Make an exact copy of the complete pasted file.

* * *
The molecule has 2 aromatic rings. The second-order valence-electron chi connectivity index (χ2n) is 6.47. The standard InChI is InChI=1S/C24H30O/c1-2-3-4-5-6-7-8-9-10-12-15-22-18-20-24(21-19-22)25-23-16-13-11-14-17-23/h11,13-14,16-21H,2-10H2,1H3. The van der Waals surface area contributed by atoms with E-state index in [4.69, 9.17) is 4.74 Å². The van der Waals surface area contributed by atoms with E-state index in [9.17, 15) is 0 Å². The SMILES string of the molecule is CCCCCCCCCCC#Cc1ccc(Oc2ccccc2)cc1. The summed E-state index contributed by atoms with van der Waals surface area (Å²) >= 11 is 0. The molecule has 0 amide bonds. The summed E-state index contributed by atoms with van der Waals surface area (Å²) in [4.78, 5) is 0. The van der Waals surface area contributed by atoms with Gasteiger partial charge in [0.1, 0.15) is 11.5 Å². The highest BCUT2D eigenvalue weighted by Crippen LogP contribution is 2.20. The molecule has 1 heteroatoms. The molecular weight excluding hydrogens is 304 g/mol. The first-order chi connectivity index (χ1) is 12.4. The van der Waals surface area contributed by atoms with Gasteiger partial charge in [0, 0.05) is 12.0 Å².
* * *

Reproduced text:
The molecule has 2 aromatic rings. The second-order valence-electron chi connectivity index (χ2n) is 6.47. The standard InChI is InChI=1S/C24H30O/c1-2-3-4-5-6-7-8-9-10-12-15-22-18-20-24(21-19-22)25-23-16-13-11-14-17-23/h11,13-14,16-21H,2-10H2,1H3. The van der Waals surface area contributed by atoms with E-state index in [4.69, 9.17) is 4.74 Å². The van der Waals surface area contributed by atoms with E-state index in [9.17, 15) is 0 Å². The SMILES string of the molecule is CCCCCCCCCCC#Cc1ccc(Oc2ccccc2)cc1. The summed E-state index contributed by atoms with van der Waals surface area (Å²) >= 11 is 0. The molecule has 0 amide bonds. The summed E-state index contributed by atoms with van der Waals surface area (Å²) in [4.78, 5) is 0. The van der Waals surface area contributed by atoms with Gasteiger partial charge in [0.1, 0.15) is 11.5 Å². The highest BCUT2D eigenvalue weighted by Crippen LogP contribution is 2.20. The molecule has 1 heteroatoms. The molecular weight excluding hydrogens is 304 g/mol. The first-order chi connectivity index (χ1) is 12.4. The van der Waals surface area contributed by atoms with Gasteiger partial charge in [0, 0.05) is 12.0 Å².